With Thanksgiving to God


With Thanksgiving to God

November 23rd, 1975 @ 7:30 PM

Luke 17:11-19

And it came to pass, as he went to Jerusalem, that he passed through the midst of Samaria and Galilee. And as he entered into a certain village, there met him ten men that were lepers, which stood afar off: And they lifted up their voices, and said, Jesus, Master, have mercy on us. And when he saw them, he said unto them, Go shew yourselves unto the priests. And it came to pass, that, as they went, they were cleansed. And one of them, when he saw that he was healed, turned back, and with a loud voice glorified God, And fell down on his face at his feet, giving him thanks: and he was a Samaritan. And Jesus answering said, Were there not ten cleansed? but where are the nine? There are not found that returned to give glory to God, save this stranger. And he said unto him, Arise, go thy way: thy faith hath made thee whole.
Related Topics: Healing, Leprosy, Thanks, cleansing, 1975, Luke
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Healing, Leprosy, Thanks, cleansing, 1975, Luke

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Dr. W. A. Criswell

Luke 17:11-19

11-23-75    7:30 p.m.


To you who have tuned in on KRLD, all over this part of America, we are happy to share with you the service of the First Baptist Church in Dallas, and this is the pastor bringing the message entitled With Thanksgiving to God.  With me would you turn in your Bible to Luke, the Third Gospel?  Matthew, Mark, Luke, turn to Luke, chapter 17, and we shall read verses 11 through 19.  Luke, chapter 17, verses 11 through 19.  And if on the radio you are where you have opportunity to pick up a Bible, do so; in the living room, in the bedroom, in the house, or if you are even on the highway and could stop the car, and have a Bible in the glove compartment or on the seat by your side, take it and read it out loud with us; Luke, chapter 17, verses 11 through 19.  And all of us here in this great auditorium, with these choirs, how wonderful you look and sing, sharing our Bibles together, all of us, let’s read it out loud.  Luke 17:11-19, now together:

And it came to pass, as He went to Jerusalem, that He passed through the midst of Samaria and Galilee.

And as He entered into a certain village, there met Him ten men that were lepers, which stood afar off:

And they lifted up their voices, and said, Jesus, Master, have mercy on us.

And when He saw them, He said unto them, Go show yourselves unto the priests.  And it came to pass, that, as they went, they were cleansed.

And one of them, when he saw that he was healed, turned back, and with a loud voice glorified God,

And fell down on his face at His feet, giving Him thanks: and he was a Samaritan.

And Jesus answering said, Were there not ten cleansed? but where are the nine?

There are not found that returned to give glory to God, save this stranger.

And He said unto him, Arise, go thy way: thy faith hath made thee whole.

[Luke 17:11-19]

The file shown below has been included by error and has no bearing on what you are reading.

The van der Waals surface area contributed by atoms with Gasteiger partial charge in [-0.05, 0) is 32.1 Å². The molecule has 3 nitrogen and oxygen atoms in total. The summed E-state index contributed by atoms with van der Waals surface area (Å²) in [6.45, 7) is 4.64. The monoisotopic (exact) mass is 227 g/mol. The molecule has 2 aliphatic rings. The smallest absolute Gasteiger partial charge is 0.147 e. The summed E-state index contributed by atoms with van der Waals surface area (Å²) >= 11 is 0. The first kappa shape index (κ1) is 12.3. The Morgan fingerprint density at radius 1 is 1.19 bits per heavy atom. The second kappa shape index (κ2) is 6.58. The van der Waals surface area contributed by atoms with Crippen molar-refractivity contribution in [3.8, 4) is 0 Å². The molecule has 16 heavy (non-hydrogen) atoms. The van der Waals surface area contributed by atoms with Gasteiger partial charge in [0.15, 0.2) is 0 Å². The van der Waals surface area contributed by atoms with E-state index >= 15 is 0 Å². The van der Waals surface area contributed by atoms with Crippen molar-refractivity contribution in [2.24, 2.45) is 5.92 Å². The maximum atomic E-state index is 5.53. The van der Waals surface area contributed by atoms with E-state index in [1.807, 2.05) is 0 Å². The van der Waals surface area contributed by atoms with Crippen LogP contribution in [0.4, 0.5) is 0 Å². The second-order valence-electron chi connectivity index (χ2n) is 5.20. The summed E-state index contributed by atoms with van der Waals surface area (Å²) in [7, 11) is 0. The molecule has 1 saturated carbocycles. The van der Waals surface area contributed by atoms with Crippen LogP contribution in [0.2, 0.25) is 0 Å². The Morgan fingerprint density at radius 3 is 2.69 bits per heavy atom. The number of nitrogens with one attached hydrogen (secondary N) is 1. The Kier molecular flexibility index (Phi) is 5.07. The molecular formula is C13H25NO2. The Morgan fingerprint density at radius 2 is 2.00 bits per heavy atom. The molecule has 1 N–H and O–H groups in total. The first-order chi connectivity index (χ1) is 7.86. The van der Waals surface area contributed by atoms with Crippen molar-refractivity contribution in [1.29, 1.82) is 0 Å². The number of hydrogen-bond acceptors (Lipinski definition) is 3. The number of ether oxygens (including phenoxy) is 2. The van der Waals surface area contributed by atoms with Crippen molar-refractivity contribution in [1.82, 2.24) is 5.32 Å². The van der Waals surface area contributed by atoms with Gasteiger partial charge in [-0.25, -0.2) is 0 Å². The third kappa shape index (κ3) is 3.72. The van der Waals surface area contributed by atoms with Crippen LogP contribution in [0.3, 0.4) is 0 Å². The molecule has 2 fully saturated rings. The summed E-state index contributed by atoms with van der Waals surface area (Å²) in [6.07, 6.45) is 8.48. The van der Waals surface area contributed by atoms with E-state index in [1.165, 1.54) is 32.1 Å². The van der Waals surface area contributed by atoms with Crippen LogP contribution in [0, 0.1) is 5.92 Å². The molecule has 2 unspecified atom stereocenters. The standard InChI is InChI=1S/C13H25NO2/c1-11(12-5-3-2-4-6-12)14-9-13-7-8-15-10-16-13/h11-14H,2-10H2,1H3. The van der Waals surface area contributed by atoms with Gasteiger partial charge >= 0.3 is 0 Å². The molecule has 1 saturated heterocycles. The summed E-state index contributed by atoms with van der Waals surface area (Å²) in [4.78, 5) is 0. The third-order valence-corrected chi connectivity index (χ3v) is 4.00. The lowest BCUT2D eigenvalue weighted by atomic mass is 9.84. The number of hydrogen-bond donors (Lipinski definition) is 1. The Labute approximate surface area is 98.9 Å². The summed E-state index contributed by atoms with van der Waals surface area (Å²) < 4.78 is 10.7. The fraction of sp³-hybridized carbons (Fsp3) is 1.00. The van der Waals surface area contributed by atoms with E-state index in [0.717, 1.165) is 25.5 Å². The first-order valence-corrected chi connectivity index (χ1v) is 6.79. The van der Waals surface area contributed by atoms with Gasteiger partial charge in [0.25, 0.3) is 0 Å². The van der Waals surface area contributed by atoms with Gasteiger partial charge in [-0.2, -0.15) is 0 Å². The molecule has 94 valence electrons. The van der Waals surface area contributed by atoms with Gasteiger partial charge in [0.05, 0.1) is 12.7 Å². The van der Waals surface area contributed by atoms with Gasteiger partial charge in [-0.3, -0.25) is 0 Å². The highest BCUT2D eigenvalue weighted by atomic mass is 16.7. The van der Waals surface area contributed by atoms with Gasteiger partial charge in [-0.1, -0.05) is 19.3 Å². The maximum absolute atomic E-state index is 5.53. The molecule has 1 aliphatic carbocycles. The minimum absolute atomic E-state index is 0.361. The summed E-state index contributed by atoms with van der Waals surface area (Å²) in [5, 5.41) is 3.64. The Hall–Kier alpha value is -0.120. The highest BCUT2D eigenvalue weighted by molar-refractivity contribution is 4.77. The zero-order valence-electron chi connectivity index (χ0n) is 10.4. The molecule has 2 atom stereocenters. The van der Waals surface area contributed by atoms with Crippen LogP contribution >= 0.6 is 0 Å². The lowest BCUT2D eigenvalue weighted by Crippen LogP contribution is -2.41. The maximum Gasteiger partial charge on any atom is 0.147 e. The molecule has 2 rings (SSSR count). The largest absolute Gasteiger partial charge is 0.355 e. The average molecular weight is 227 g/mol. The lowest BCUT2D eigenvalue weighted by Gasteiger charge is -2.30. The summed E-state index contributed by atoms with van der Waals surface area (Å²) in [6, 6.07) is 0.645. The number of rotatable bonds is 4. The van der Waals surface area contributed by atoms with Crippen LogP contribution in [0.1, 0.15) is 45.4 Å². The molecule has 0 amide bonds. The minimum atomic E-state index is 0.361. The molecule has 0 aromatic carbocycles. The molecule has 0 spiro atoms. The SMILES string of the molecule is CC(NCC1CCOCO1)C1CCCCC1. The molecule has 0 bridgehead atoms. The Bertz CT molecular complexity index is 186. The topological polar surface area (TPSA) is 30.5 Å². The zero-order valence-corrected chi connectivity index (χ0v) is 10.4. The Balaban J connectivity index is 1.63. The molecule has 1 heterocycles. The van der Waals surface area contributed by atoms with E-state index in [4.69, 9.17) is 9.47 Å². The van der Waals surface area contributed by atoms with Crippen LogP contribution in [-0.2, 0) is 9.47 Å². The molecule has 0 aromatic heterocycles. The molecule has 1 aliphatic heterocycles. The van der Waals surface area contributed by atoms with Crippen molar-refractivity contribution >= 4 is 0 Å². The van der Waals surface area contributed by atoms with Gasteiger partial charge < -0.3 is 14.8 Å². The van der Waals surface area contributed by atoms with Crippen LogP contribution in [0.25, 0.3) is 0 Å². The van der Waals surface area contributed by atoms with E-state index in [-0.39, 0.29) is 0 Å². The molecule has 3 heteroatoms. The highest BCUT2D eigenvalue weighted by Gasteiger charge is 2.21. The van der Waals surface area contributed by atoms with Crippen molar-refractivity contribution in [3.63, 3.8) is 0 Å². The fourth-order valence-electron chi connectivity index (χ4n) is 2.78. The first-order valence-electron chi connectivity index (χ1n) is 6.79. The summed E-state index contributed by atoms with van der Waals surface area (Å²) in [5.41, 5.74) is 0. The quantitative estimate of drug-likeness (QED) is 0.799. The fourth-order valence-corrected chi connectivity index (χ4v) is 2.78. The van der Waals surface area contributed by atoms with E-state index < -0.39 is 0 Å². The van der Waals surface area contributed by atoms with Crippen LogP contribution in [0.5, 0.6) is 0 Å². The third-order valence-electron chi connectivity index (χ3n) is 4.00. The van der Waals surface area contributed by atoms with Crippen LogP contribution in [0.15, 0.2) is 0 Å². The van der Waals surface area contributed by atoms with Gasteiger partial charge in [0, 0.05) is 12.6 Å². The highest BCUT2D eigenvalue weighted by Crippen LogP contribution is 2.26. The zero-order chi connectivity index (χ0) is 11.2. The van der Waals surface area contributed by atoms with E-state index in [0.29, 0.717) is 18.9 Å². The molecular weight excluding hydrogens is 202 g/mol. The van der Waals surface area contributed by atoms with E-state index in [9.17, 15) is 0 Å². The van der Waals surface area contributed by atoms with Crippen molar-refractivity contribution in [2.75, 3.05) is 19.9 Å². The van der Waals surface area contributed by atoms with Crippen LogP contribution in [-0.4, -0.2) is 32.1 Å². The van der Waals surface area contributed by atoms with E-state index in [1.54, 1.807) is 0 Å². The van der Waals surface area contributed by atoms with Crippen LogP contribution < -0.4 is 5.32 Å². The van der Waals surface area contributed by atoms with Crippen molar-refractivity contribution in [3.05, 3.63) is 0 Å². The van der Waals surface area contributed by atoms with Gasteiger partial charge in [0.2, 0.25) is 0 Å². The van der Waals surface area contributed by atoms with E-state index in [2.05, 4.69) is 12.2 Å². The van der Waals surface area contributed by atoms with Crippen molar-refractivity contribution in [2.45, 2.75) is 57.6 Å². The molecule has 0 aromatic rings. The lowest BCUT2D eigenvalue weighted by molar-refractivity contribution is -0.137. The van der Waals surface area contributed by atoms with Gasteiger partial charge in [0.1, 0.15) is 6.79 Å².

No one could read this story of the healing, the cleansing, of the ten lepers, and only one of them turned to give thanks to God, no one could read the story without feeling in his heart, “O Lord, is it possible that I might forget the least of Thy mercies, and the smallest of Thy kindnesses?  Lord, is it that I too might be prone to forget to thank God for His wondrous kindnesses and remembrances and goodnesses to us?”

It is a weakness of the flesh that we have a tendency to forget.  That is why, through all of the Word of God, the Lord will build institutions and erect monuments that we might remember His grace and His goodness.  In the twelfth chapter of the Book of Exodus, when the Lord gave to His people the sacrifice of the Passover, the slaying of the lamb, and the spreading, the sprinkling of the blood on the doorposts and the lintels [Exodus 12:3-13], “And it shall come to pass,” says the Lord in the Holy Word,

When your children shall say unto you, What mean ye by this service? That ye shall say, It is the sacrifice of the Lord’s Passover, who passed over the houses of the children of Israel, and gave life to the people under the blood.  And the people bowed their head, and worshiped.

[Exodus 12:26-27]

Lest they might forget, God gave them that holy institution of the Passover.

 Then turning to the Book of Joshua:

And the Lord said to Joshua, Out of the midst of the Jordan, that now had become dry so the people could pass over dry shod, they were to take twelve stones; and God spake unto the children of Israel, saying, When your children shall ask their fathers in time to come, saying, What mean ye by these stones? Then ye shall tell your children, saying, Israel came over this Jordan on dry land; for the Lord God dried up the waters of the Jordan from before you, until you passed over as God did dry up the waters of the Red Sea.

[Joshua 4:1-3, 21-23]


Then again, in 1 Samuel, after a great victory over the Philistines [1 Samuel 7:10-11], Samuel took a stone, and set it between Mizpeh and Shen, and called the name of it Ebenezer, saying, “Hitherto hath the Lord helped us” [1 Samuel 7:12].

Here I raise mine Ebenezer;

Wither by Thy help I’m come;

And I hope, by Thy good pleasure,

Safely to arrive at home.

[“Come, Thou Fount of Every Blessing,” Robert Robinson]

So our forefathers sang in the congregation of the Lord.